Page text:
The Koliatsos Laboratory

Our Staff

Dr. Vassilis KoliatsosVassilis E. Koliatsos, MD MBA


Dr. Koliatsos, Professor of Pathology and Neurology and Associate Professor of Psychiatry and Behavioral Sciences, is the head of the Laboratory and leads efforts in neuropathology of human TBI. A summa cum laude graduate of the University of Athens School of Medicine, he trained in systems neuroscience with Mahlon DeLong and cellular and molecular neuropathology with Don Price. His main interest is how the nervous system deals with traumatic or degenerative insults and what it does to repair itself. He is strongly influenced by his work in the early and mid-90s, when he characterized a number of neurotrophic factors for key populations of neurons in the brain and spinal cord, and he believes that understanding cell biology will lead to rational therapies. Although much of his prior work was on simple models of axotomy, he has recently turned to more complex models of axonal injury, including models of diffuse axonal injury and blast injury to brain. He serves on the faculty of the Ph.D. graduate program of Pathobiology of Disease and leads the TBI Research Center in the Department of Pathology. A clinical neuropsychiatrist, he also sees patients with TBI and degenerative dementias. Dr. Koliatsos has been awarded the Leadership and Excellence in Alzheimer's disease Award and the Javits Neuroscience Investigator Award, both from NIH.

Dr. Jiwon RyuJiwon Ryu, PhD


Dr. Ryu, a PhD graduate with focus on Microbiology and Immunology from the Ewha Womans University in Seoul, is the laboratory manager and leads efforts in molecular biology and protein work. She is broadly trained and skilled in a wide variety of methodologies spanning from molecular biology to neuropathology. She also has training and expertise in manipulating ES cells, IPSCs, and differentiated neural and oligodendrocyte precursors. Besides science, Dr. Ryu is interested in administrative and managerial aspects of research and has considerable skill and expertise in research coordination across laboratories and research groups. She is presently focused on the proteomics of tau and the identification and characterization of protein fragments that may mark the onset of degenerative tauopathy.

Dr. Leyan XuLeyan Xu, PhD


Dr. Xu, Research Associate in the Division of Neuropathology, leads projects related to animal models of TBI. Dr. Xu is an MD graduate from Jilin University and PhD graduate from Peking Union Medical College and Chinese Academy of Medical Sciences and an expert in experimental neurosurgical methods, neuroanatomy, and neuropathology. He has previously led efforts in stem cell transplantation studies in the lab. These studies were pivotal in the design of novel therapies for spinal cord injury and Amyotrophic Lateral Sclerosis. More recently, working with colleagues at the Applied Physics Laboratory and Virginia Commonwealth University, he has expanded into models of blast and, especially, blunt neurotrauma. Dr. Xu is very well published in stem cell therapies and animal models of TBI and has attracted many Hopkins investigators outside the lab in collaborative projects. He has also trained a large number of undergraduates who rotate in the Koliatsos Lab.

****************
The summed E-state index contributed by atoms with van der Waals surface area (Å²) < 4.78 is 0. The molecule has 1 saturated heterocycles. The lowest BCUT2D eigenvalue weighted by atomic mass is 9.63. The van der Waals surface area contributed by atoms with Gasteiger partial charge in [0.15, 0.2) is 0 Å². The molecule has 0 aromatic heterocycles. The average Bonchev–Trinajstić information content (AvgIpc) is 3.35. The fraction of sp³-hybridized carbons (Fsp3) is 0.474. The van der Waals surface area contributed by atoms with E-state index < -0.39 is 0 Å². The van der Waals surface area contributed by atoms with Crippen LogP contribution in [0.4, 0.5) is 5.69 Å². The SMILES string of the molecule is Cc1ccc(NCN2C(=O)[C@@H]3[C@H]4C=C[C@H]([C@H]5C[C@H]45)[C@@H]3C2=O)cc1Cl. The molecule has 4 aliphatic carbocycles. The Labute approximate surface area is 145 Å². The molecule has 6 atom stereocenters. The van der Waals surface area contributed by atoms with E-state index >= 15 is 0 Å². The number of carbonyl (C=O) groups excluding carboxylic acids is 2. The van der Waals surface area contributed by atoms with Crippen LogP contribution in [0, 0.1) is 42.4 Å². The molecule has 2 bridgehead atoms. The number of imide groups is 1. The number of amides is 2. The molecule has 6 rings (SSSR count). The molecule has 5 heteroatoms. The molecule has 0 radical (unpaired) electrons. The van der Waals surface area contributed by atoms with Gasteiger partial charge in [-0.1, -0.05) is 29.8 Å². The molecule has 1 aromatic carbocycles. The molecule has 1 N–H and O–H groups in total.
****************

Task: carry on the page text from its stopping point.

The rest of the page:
Trainees

Dr. Nikolaos ZiogasNikolaos Ziogas, MD


Dr. Ziogas, postdoctoral research fellow, models diffuse axonal injury in motor pathways and brain stem circuitries using high-resolution neuroanatomical tools such as CLARITY, immunohistochemistry for local and systemic aspects of the neuroinflammatory response, and various methods to detect changes in the blood-brain barrier. He is also interested in novel imaging and computing technologies to model TBI by combining data from various pathological trajectories into single coherent profiles per individual research subject. Molecular hypotheses derived from simpler animal models can then be incorporated into this systemic analysis to develop valid biomarkers and define target pathways for neuroprotection and new therapies. Dr. Ziogas has received the Johns Hopkins University School of Medicine - Libra Initiative Award and the 2016 National Capital Area TBI Award for first paper.

Dr. Yusong Ge Yusong Ge, MD

Dr. Ge has characterized a visual model of diffuse TBI using impact acceleration and has tested a molecular hypothesis of axonal and perikaryal degeneration borrowed from simple axotomy models. This model generates an optic neuropathy that is initiated, among else, by the early induction of the DLK/LZK-JNK cascade. With Drs. Welsbie and Zack from the Wilmer Eye Institute, Dr. Ge has developed kinase blocking pharmacological strategies to inhibit JNK activation and abrogate degenerative changes in the optic nerve and retinal ganglion cells.